Karl Hoyer was born in 1891 in Weißenfels/Saale. From 1907-1911 he studied in Leipzig with Max Reger (composition) and Karl Straube (organ). Already as a student he was Straube’s official deputy at the Thomaskirche. In 1911 he became organist in Reval (today Tallinn), 1912 in Chemnitz. In 1926 he was appointed Professor for organ in Leipzig and organist at the Nicolai-Kirche with its romantic organ by Ladegast (1862) and Sauer (1902-1903). Hoyer died in 1936 after surgery due to an accident. His compositions comprise mainly music for organ, but also piano, chamber and vocal music.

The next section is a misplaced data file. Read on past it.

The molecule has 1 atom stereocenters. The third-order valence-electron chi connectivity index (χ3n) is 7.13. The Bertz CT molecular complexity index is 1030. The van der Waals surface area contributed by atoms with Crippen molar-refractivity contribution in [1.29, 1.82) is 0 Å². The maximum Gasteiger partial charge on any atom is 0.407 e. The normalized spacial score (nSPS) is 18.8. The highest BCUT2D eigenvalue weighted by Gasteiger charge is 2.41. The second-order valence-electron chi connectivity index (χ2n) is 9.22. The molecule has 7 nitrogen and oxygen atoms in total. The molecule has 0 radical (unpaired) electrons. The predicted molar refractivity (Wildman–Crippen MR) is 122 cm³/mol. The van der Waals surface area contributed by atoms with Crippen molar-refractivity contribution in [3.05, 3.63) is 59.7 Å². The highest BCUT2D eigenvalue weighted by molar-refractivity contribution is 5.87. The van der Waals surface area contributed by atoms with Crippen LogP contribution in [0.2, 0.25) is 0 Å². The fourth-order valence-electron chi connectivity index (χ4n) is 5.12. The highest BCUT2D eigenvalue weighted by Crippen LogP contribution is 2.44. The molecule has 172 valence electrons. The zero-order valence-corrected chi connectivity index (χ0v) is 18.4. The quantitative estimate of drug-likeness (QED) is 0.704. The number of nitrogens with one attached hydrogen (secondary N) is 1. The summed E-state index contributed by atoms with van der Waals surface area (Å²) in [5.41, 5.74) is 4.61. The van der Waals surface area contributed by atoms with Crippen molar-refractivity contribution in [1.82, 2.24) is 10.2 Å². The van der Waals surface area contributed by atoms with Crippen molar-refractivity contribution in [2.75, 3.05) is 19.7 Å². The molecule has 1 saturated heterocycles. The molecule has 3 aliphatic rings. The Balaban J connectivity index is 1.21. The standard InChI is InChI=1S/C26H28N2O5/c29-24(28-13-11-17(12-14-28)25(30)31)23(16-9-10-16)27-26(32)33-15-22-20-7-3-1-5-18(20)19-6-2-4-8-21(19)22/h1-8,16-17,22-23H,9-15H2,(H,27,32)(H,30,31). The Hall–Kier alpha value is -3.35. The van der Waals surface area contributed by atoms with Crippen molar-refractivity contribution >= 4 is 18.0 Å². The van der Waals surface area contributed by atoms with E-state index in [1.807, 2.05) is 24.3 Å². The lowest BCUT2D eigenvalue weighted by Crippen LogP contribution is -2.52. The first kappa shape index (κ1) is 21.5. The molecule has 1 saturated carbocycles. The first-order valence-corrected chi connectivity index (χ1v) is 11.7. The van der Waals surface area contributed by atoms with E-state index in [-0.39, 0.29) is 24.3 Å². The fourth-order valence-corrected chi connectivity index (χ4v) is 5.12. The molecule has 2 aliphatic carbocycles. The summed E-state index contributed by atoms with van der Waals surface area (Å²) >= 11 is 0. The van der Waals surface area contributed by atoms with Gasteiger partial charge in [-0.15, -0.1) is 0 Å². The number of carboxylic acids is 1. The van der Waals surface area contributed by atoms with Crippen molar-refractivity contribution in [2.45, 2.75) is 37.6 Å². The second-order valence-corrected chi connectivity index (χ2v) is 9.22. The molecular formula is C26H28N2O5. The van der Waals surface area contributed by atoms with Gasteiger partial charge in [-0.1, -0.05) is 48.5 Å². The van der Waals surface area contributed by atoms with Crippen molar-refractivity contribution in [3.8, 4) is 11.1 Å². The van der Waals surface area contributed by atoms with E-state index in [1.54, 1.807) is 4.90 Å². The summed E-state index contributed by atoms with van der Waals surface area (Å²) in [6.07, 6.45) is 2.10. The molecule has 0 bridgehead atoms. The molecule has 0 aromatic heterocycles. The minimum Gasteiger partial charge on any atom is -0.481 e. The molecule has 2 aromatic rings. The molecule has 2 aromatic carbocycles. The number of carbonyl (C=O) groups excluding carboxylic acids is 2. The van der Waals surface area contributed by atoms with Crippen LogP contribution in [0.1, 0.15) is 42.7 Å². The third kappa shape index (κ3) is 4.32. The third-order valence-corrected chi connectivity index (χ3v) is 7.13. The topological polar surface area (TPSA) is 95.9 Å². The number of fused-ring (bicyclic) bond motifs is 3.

His style can be described as “modern late romantic”, following Liszt and Reger, but also including an impressionistic touch and sometimes more modern harmonies as in the French organ style of that time. His music was almost forgotten during the return to neobaroque style and the neglect of the late romantic instruments. His op. 57 with more than 150 choral preludes has become available in a modern four volume edition by Bärenreiter.
This short and joyful Bicinium was published by Bärenreiter in „Karl Hoyer, Choralvorspiele op. 57” Vol. 2.